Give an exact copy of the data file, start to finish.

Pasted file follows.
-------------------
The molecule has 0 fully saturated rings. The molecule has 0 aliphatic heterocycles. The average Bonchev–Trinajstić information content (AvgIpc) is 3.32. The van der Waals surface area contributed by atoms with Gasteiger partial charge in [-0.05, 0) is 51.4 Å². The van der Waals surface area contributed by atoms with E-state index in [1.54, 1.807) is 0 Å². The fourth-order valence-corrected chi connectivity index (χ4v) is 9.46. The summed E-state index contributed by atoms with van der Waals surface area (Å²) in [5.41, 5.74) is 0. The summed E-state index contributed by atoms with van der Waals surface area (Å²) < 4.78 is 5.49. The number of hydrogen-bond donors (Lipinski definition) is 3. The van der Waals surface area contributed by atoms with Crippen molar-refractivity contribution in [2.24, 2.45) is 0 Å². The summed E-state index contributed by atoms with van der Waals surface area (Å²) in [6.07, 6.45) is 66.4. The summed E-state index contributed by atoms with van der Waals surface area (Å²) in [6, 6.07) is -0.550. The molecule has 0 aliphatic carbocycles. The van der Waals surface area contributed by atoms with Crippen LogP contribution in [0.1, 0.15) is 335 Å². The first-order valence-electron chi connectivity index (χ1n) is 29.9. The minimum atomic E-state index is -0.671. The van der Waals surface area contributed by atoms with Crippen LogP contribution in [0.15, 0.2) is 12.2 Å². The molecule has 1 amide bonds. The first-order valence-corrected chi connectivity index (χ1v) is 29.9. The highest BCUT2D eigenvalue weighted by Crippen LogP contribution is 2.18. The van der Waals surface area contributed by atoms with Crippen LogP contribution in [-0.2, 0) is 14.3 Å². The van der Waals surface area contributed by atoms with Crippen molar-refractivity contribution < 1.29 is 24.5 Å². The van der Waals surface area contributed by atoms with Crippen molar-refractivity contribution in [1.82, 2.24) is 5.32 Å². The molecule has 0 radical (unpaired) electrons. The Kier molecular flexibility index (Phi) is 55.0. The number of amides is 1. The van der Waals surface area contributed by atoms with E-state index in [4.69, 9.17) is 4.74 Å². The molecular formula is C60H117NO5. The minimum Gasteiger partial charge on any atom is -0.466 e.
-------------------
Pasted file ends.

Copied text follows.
The molecule has 0 fully saturated rings. The molecule has 0 aliphatic heterocycles. The average Bonchev–Trinajstić information content (AvgIpc) is 3.32. The van der Waals surface area contributed by atoms with Gasteiger partial charge in [-0.05, 0) is 51.4 Å². The van der Waals surface area contributed by atoms with E-state index in [1.54, 1.807) is 0 Å². The fourth-order valence-corrected chi connectivity index (χ4v) is 9.46. The summed E-state index contributed by atoms with van der Waals surface area (Å²) in [5.41, 5.74) is 0. The summed E-state index contributed by atoms with van der Waals surface area (Å²) < 4.78 is 5.49. The number of hydrogen-bond donors (Lipinski definition) is 3. The van der Waals surface area contributed by atoms with Crippen molar-refractivity contribution in [2.24, 2.45) is 0 Å². The summed E-state index contributed by atoms with van der Waals surface area (Å²) in [6.07, 6.45) is 66.4. The summed E-state index contributed by atoms with van der Waals surface area (Å²) in [6, 6.07) is -0.550. The molecule has 0 aliphatic carbocycles. The van der Waals surface area contributed by atoms with Crippen LogP contribution in [0.1, 0.15) is 335 Å². The first-order valence-electron chi connectivity index (χ1n) is 29.9. The minimum atomic E-state index is -0.671. The van der Waals surface area contributed by atoms with Crippen LogP contribution in [0.15, 0.2) is 12.2 Å². The molecule has 1 amide bonds. The first-order valence-corrected chi connectivity index (χ1v) is 29.9. The highest BCUT2D eigenvalue weighted by Crippen LogP contribution is 2.18. The van der Waals surface area contributed by atoms with Crippen LogP contribution in [-0.2, 0) is 14.3 Å². The van der Waals surface area contributed by atoms with Crippen molar-refractivity contribution < 1.29 is 24.5 Å². The van der Waals surface area contributed by atoms with Crippen molar-refractivity contribution in [1.82, 2.24) is 5.32 Å². The molecule has 0 radical (unpaired) electrons. The Kier molecular flexibility index (Phi) is 55.0. The number of amides is 1. The van der Waals surface area contributed by atoms with E-state index in [4.69, 9.17) is 4.74 Å². The molecular formula is C60H117NO5. The minimum Gasteiger partial charge on any atom is -0.466 e.